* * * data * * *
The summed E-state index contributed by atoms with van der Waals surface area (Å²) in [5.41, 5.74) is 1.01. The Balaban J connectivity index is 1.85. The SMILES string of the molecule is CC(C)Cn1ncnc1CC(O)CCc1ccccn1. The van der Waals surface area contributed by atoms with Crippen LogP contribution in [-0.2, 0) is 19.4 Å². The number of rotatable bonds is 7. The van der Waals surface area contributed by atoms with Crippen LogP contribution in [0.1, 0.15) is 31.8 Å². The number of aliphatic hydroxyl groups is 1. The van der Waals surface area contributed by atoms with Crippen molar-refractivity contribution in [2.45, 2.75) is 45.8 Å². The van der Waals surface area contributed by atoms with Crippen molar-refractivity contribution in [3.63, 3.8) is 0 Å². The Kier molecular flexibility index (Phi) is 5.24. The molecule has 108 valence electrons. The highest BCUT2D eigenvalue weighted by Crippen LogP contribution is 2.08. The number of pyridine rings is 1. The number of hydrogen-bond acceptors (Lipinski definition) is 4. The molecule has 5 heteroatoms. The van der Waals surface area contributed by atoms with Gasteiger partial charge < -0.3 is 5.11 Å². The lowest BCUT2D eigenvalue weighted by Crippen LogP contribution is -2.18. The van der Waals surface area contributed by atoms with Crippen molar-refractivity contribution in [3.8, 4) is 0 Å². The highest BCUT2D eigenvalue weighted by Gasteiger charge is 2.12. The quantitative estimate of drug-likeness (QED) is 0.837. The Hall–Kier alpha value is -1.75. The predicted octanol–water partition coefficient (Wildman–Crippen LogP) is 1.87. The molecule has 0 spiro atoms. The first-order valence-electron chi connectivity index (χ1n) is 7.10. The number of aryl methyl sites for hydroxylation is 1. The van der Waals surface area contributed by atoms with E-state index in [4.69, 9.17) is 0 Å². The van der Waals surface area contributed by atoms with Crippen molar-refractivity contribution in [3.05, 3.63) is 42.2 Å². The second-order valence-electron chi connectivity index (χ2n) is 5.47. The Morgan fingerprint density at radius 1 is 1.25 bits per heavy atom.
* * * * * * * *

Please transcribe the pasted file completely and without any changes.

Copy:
The summed E-state index contributed by atoms with van der Waals surface area (Å²) in [5.41, 5.74) is 1.01. The Balaban J connectivity index is 1.85. The SMILES string of the molecule is CC(C)Cn1ncnc1CC(O)CCc1ccccn1. The van der Waals surface area contributed by atoms with Crippen LogP contribution in [-0.2, 0) is 19.4 Å². The number of rotatable bonds is 7. The van der Waals surface area contributed by atoms with Crippen LogP contribution in [0.1, 0.15) is 31.8 Å². The number of aliphatic hydroxyl groups is 1. The van der Waals surface area contributed by atoms with Crippen molar-refractivity contribution in [2.45, 2.75) is 45.8 Å². The van der Waals surface area contributed by atoms with Crippen molar-refractivity contribution in [3.63, 3.8) is 0 Å². The Kier molecular flexibility index (Phi) is 5.24. The molecule has 108 valence electrons. The highest BCUT2D eigenvalue weighted by Crippen LogP contribution is 2.08. The number of pyridine rings is 1. The number of hydrogen-bond acceptors (Lipinski definition) is 4. The molecule has 5 heteroatoms. The van der Waals surface area contributed by atoms with Gasteiger partial charge < -0.3 is 5.11 Å². The lowest BCUT2D eigenvalue weighted by Crippen LogP contribution is -2.18. The van der Waals surface area contributed by atoms with Crippen molar-refractivity contribution in [3.8, 4) is 0 Å². The highest BCUT2D eigenvalue weighted by Gasteiger charge is 2.12. The quantitative estimate of drug-likeness (QED) is 0.837. The Hall–Kier alpha value is -1.75. The predicted octanol–water partition coefficient (Wildman–Crippen LogP) is 1.87. The molecule has 0 spiro atoms. The first-order valence-electron chi connectivity index (χ1n) is 7.10. The number of aryl methyl sites for hydroxylation is 1. The van der Waals surface area contributed by atoms with E-state index in [4.69, 9.17) is 0 Å². The van der Waals surface area contributed by atoms with Crippen molar-refractivity contribution in [3.05, 3.63) is 42.2 Å². The second-order valence-electron chi connectivity index (χ2n) is 5.47. The Morgan fingerprint density at radius 1 is 1.25 bits per heavy atom.